“A return to normalcy” is basically all that’s powering the campaign of the assumed Democratic candidate for president, Joe Biden, a campaign that’s hoping you’ll ignore that the “normalcy” it’s promising is what helped the current regime rise to power in the first place. It’s a card both the Dems and the Republicans can play to great effect, though, in terms of maintaining power and avoiding doing anything more than acknowledging the symptoms of some real issues. Just look at what Senate Majority Leader and Republican Mitch McConnell has been saying lately, about bringing Major League Baseball back:

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Let’s look at some athletes trying to help during the pandemic

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MLB’s teams need to pay their concession workers, too

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On March 17, Major League Baseball announced that each of its 30 teams would set aside $1 million to pay stadium workers during the postponement of the 2020 regular season. With the COVID-19 pandemic here for an indefinite stay, it’s unknown when America, never mind MLB, will be able to return to business as usual. That $1 million is a start toward making sure those sports workers impacted by the postponement of the season — who usually make less than $15 an hour — are taken care of.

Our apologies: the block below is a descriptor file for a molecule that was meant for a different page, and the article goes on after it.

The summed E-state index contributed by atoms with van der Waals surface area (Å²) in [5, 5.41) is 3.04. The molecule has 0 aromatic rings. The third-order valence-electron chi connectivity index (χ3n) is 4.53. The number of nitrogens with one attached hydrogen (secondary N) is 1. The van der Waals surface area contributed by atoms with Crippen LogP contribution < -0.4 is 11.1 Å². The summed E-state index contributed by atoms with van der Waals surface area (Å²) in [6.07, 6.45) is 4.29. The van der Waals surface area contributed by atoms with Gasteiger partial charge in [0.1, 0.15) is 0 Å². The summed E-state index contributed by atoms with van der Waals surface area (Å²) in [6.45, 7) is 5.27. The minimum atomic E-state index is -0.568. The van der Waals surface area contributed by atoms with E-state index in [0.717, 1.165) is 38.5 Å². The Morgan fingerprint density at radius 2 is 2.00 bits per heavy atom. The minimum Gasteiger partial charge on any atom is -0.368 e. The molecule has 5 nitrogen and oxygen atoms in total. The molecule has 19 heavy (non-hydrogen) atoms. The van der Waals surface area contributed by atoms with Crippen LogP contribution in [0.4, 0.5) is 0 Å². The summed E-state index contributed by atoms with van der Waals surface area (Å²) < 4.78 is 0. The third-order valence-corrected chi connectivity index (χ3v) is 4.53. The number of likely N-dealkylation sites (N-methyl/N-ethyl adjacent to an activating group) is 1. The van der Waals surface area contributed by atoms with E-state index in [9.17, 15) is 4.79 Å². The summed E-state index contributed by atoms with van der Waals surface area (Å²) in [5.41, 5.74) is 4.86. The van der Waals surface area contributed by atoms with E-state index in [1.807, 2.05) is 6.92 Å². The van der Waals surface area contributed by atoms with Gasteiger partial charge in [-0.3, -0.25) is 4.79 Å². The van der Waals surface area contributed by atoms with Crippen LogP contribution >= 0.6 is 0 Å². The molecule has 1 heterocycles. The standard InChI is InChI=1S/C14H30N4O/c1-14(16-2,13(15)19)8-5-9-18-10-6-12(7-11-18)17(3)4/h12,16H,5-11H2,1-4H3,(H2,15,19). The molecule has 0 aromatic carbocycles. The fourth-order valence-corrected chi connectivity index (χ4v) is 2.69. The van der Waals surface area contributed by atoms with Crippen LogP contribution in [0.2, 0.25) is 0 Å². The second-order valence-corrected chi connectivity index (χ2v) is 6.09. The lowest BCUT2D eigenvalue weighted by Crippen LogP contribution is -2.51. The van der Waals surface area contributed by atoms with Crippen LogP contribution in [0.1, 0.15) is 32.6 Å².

The emphasis there, though, should be on how this is a start. That $1 million per team isn’t going to last very long, not with the sheer volume of employees needed to run a stadium on an administrative level and to keep its grounds in order. Outside of that, though, are also tens of thousands of concessions workers. While MLB and its teams pulled in positive press for the headline-worthy assistance package worth $30 million, it doesn’t even begin to cover all of the workers that make live baseball possible.

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Here’s how the Lakers qualified for a Payment Protection Program loan

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The program that is supposed to keep small businesses afloat during situations like that of the COVID-19 pandemic is the Payroll Protection Program, or PPP. It’s not exactly doing its job — at least in terms of what you might imagine that job to be — for a number of reasons, one of which merits mention here, thanks to the NBA’s Los Angeles Lakers.

The Lakers received a $4.6 million loan from the PPP. The Lakers, who are worth $4.4 billion according to Forbes, who generated nearly half-a-billion in revenue (and $178 million in operating income) just last season despite being a garbage fire, received nearly $5 million from a government program, and at the expense, hypothetically, of some Los Angeles-based business or another that isn’t worth 10 figures.